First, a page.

The Taiwanese 台灣人 Tâi-Oân Lâng

Welcome to the Taiwanese Site! This is a collection of the stories of the past Taiwanese who had contributed to Taiwan in various aspects. We encourage readers' comments. Contact point, email contact at stephenchiehchen@yahoo.com or tantiongkiat@gmail.com. ** Last Update April 26, 2012 **

Thursday, June 01, 2006

Dr. Wu Fu Chen 陳五福 醫師













  • Dr. Wu Fu Chen
  • Wufu Clinic of Ophthalmology, Lo-Tung
  • Moo-Kuang Rehabilitation Center for the Blind, Tung-San

Give Them the Light

Dr. Wu Fu Chen was one of those people I wish I had met in person. I always wanted to meet someone who had dedicated so much of his life for the less fortunate. I would like to shake his hand, to chat with him, to sense his insightful life philosophy, and to catch his spirit.

Dr. Chen might be a quiet person. I have heard of his stories many times, but never heard him talk. Perhaps like many humble Taiwanese, he let his deeds do the talking. He had been remembered well for his devotion to communities, especially to the blind. He was also lovingly known as "The Dr. Schweitzer of Taiwan," and "The Father of the Blind."

Chen was not just another ophthalmologist. For some forty years, along with his wife and co-workers, they had given hope to countless blind people through his ‘Moo-Kuang Rehabilitation Center for the Blind’ (慕光盲人重建中心, Moo-Kuang: longing for the light) – the hope of being independent, living with dignity and joy, and being able to see through and beyond.

Chen’s given name Wu Fu (五福) means five-happiness. The common sense is the more happiness the better. In Chen’s heart, as a devoted Christian, was the more shared happiness the better. He was raised in a rural area with eight elder siblings. Running a small grocery store, his parents must have saved every penny to put him through schools. During his Lo-Tung elementary school (羅東公學校) and Keelung middle school (基隆中學) years, he had learned something a lot more important than reading, writing and obtaining knowledge. He had learned how to live as decent as possible, with oneself and with others. He believed that a decent life must be built on a decent community. One could never be an isolated island.

While in Taipei Imperial Medical School (later became National Taiwan University Medical School,) he had chosen to be an ophthalmologist, not a profitable field then. He continued his advanced medical study in Japan (日本福島醫科大學.) He then worked at the National Taiwan University Hospital. Chen could have stayed working right there if he chose to. Yet he dreamed more than the simple five-happiness. Chen dreamed of perhaps a thousand times of five-happiness, not for him, but for those who were poorer, blind or near-blind.

He had a not-so-secret mentor, Dr. Albert Schweitzer. For six years, Chen was one of Schweitzer’s worldwide correspondents. If Dr. Schweitzer could do those wonderful works for black people in Africa, Chen thought, why could he not do the same for his fellow Taiwanese?

He went back to his hometown Lo-Tung/Yee-Lan (羅東/宜蘭,) north-eastern corner of Taiwan, and opened up his own Wufu Clinic of Ophthalmology (五福眼科.) At first, he just carried a case of equipment and medicine, rode on his bicycle all over the country site to help the sick and the blind. Not long after, he expanded his medical practice to a rehabilitation center for the blind. Eventually Dr. Chen, as the books described later, became the light of that part of the world. He cured more than a patient visions, he gave them the light of life.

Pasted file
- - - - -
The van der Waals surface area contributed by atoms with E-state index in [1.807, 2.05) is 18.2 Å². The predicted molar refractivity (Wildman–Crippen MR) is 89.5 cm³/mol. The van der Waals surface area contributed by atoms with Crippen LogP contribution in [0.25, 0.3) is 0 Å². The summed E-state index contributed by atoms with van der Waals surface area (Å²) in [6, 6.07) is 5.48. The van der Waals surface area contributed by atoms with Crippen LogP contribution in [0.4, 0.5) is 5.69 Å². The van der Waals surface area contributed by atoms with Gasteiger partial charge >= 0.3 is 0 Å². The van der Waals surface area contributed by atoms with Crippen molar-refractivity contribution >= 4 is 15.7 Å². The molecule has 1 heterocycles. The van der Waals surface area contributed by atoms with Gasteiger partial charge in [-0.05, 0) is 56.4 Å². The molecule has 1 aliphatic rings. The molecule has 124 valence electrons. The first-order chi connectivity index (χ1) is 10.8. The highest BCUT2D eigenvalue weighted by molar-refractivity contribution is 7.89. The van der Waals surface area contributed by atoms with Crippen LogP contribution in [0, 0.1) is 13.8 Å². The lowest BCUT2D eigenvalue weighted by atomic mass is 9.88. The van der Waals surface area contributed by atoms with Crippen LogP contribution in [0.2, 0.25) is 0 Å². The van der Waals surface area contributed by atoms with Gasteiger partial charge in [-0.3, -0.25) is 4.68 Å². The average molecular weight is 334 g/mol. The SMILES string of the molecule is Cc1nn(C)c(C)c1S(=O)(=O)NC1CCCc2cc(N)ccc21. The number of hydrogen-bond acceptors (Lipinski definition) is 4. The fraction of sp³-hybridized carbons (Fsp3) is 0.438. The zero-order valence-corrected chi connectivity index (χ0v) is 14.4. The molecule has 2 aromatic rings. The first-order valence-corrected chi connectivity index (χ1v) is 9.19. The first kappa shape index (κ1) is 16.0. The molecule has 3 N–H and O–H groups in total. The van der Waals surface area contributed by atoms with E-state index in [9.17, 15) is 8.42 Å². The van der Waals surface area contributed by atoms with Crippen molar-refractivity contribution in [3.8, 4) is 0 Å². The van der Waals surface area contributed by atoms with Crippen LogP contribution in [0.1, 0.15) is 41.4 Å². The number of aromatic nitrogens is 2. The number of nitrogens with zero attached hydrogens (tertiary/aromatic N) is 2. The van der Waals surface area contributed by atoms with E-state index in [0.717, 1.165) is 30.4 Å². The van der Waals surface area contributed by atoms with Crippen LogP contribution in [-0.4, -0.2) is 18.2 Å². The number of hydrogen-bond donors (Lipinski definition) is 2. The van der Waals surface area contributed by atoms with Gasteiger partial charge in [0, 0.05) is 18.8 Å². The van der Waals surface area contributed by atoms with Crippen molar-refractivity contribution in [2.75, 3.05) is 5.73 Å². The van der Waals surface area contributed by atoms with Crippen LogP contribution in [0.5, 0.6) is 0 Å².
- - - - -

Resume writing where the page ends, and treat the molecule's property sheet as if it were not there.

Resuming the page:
Chen was quoted saying, "Without giving the blind a chance to improve their vision and life, we are giving them a near-death sentence." He gave them hope. He provided the poor patients free services. He soon drew many big-heart people all over Taiwan to help him in his mission.

During his life time (1918 – 1997) Chen received Social Service Award from Taiwanese American Foundation (臺美基金會: 社會服務獎 1983,) Love Award from Chung-Sian Wu (吳尊賢: 愛心獎,) and Medical Award from San-Len Wu (吳三連: 醫學獎) among other honors.

“A blind can do all sort of things, except driving a car, or being a surgeon,” Chen once said. To follow that line, a physician can do just about all sort of things except making a dead person alive. And as Schweitzer made so many black people 'alive' in Africa, Chen did his share to make many blind people see that it was, after all, a beautiful world, full of loving people.

Like many talented Taiwanese during that period of time, Chen pursued one of the few fields allowed: the field of medicine. As it turned out, Chen was not a doctor who built himself a fortune, but a doctor who built a spiritual 'kingdom' where love alone rules and enlightens.

Shortly before his death, Chen sincerely asked his family members and closed friends to keep on looking after the blind, the poor and the sick. On November 8, 1997, Dr. Chen, an elder of a local church, after years of fighting liver cancer, passed away. Moo-Kuang Rehabilitation Center for the Blind and Wu Fu Clinic remain open. One of the key workers is Dr. Chen's son-in-law, Dr. Y M Lin (林逸民醫師.)

Today in Taiwan, many medical students are searching for a role model. Dr. W F Chen, a quiet native physician, would be the outstanding one for all.

All three pictures above were taken from http://computer.lotes.ilc.edu.tw/plog/index.php?op=ViewArticle&articleId=81&blogId=4

Other related websites: http://www.doctor.com.tw/wufu/ http://www.tafaward.com/Award%20Recipients/Ch_1983.htm

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